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Women with Acute Ischemic Stroke Routed Less Often to Optimal Acute Care


Disparities in emergency routing persisted despite women being acutely sicker than men and living the same distance from a comprehensive stroke center, in a Houston, Tx study.

Youngran Kim, PhD 

(Photo UTHealth Houston)

Youngran Kim, PhD

(Photo UTHealth Houston)

Women experiencing an acute ischemic stroke were 9% less likely to be routed to a comprehensive stroke center (CSC) than men, according to findings of a study that analyzed patient data from the greater Houston metropolitan area.1 Investigators reported that the potentially life-threatening disparity was observed despite the women’s more severe presentation of stroke symptoms compared with men and their comparable proximity to a stroke center.1

“Timely treatment of stroke is incredibly important; the faster a doctor is able to get the vessel open, the better the patient’s chance of having a good outcome. These routing systems in hospitals are designed to get patients to the best care as quickly as possible,” said lead investigator Sunil Sheth, MD, associate professor of neurology and director of the vascular neurology program with McGovern Medical School at UTHealth Houston, in a statement.2 “We don’t know exactly why women were less likely than men to be routed to comprehensive stroke centers, but we do know that gender is an implicit bias. Getting to the granular level of what went into a hospital’s routing decision will be very important for future studies.”2

Current research on inequities based on sex in prehospital CSC routing is scarce, according to Sheth and colleagues. Their interest for this study whether distance to CSCs, stroke severity, and patient sex are associated with direct-to-CSC prehospital routing in patients with large vessel occlusion acute ischemic stroke (LVO AIS).

“We don’t know exactly why women were less likely than men to be routed to comprehensive stroke centers, but we do know that gender is an implicit bias. Getting to the granular level of what went into a hospital’s routing decision will be very important for future studies.”

For the cross-sectional study, the research team identified consecutive patients presenting with LVO AIS from a prospectively-collected multihospital registry for the greater Houston area from January 2019 to June 2020. Of the 10 stroke centers included, 6 are primary stroke centers (PSCs) and 4 are CSCs.

Of an initial cohort of 630 potential participants, 503 individuals were included in the final analysis.1 Reasons for exclusion included inpatient status during AIS, missing information, and an address where a CSC would be more than 15 minutes travel from the nearest PSC.

The primary outcome of interest for the study was the proportion of direct-to-CSC routing for patients with LVO AIS and factors associated with direct routing. To compare the likelihood of direct-to-CSC prehospital routing for men and women, Sheth et al applied a modified Poisson regression model that included age, sex, race or ethnicity, first in‐hospital National Institutes of Health Stroke Scale (NIHSS) score, travel time, and distances to the closest PSC and CSC.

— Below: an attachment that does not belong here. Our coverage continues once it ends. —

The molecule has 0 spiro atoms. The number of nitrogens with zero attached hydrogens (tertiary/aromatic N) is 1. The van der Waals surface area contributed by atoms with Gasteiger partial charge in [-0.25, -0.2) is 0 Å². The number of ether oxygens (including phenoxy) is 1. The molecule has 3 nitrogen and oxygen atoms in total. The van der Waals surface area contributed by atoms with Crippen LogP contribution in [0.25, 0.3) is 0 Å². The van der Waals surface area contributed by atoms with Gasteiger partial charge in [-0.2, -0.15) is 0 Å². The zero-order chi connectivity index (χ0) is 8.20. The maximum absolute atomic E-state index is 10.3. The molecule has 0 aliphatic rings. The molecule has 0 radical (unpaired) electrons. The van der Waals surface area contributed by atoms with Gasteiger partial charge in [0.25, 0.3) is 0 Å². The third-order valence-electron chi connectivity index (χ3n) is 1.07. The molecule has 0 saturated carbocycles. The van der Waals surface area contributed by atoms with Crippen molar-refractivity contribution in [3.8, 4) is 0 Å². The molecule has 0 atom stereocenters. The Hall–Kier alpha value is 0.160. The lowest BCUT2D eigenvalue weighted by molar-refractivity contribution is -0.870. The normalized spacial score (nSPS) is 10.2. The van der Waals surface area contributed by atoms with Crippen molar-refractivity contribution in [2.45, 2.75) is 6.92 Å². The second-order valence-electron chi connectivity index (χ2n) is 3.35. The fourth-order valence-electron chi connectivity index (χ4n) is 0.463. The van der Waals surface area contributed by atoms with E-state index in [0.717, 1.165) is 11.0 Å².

The final 503-participant cohort was 46% women and had a median age of 68 years; 41% were White, 38% received intravenous tPA, and 60% underwent endovascular therapy. The researchers report that the majority of participants (82%) were routed directed to a CSC.


The team’s analysis found that women with LVO AIS were more likely to be older than men (73 vs 65 years; P<.01) and had higher NIHSS scores (14 vs 12; P<.015). Investigators reported that distance to the closest PSC and CSC, travel times to a presenting hospital, and comorbidities were comparable between men and women.

The researcher’s multivariable analysis confirmed that women were less likely to be routed to a CSC compared with men (adjusted RR, 0.91; 95% CI, 0.84–0.99; P=.024). The analysis also revealed that distance to nearest CSC was associated with 38% greater likelihood of being routed to a CSC (aRR, 1.38; 95% CI, 1.26–1.52; P<.001). In a sensitivity analysis of a subset of 220 patients for whom a home address was substituted for a missing EMS pickup address, women were still less likely to be routed to a CSC. The sex difference remained significant in the multivariable analysis (aRR, 0.83, 95% CI, 0.72–0.95; P=.008).

“The greater NIHSS score in women may be partially attributed to their older age, as age itself is a known contributing factor to sex differences in stroke severity,” said senior investigator Youngran Kim, PhD, assistant professor of management, policy, and community health with UTHealth Houston School of Public Health.2 “Moreover, elderly women are more likely to live alone and experience social isolation, which can result in delayed recognition of stroke symptoms and subsequent delays in seeking medical attention. Therefore, appropriate triage and prehospital routing can be even more critical for women.

“Whether large vessel occlusions in women are less likely to be identified using current screening tools due to older age, premorbidity, or nontraditional symptoms needs to be investigated,” Kim concluded.


  1. Tariq MB, Ali I, Salazar-Marioni S, et al. Women with large vessel occlusion acute ischemic stroke are less likely to be routed to comprehensive Stroke centers. J Am Heart Assoc. 2023;e029830. Published online July 18, 2023. doi:10.1161/JAHA.123.029830
  2. Barkley C. Women less likely to be routed to comprehensive stroke centers for large vessel acute ischemic stroke, according to UTHealth Houston Research. UTHealth Houston. July 18, 2023. Accessed July 19, 2023. https://www.uth.edu/news/story/women-less-likely-to-be-routed-to-comprehensive-stroke-centers-for-large-vessel-acute-ischemic-stroke-according-to-uthealth-houston-research.

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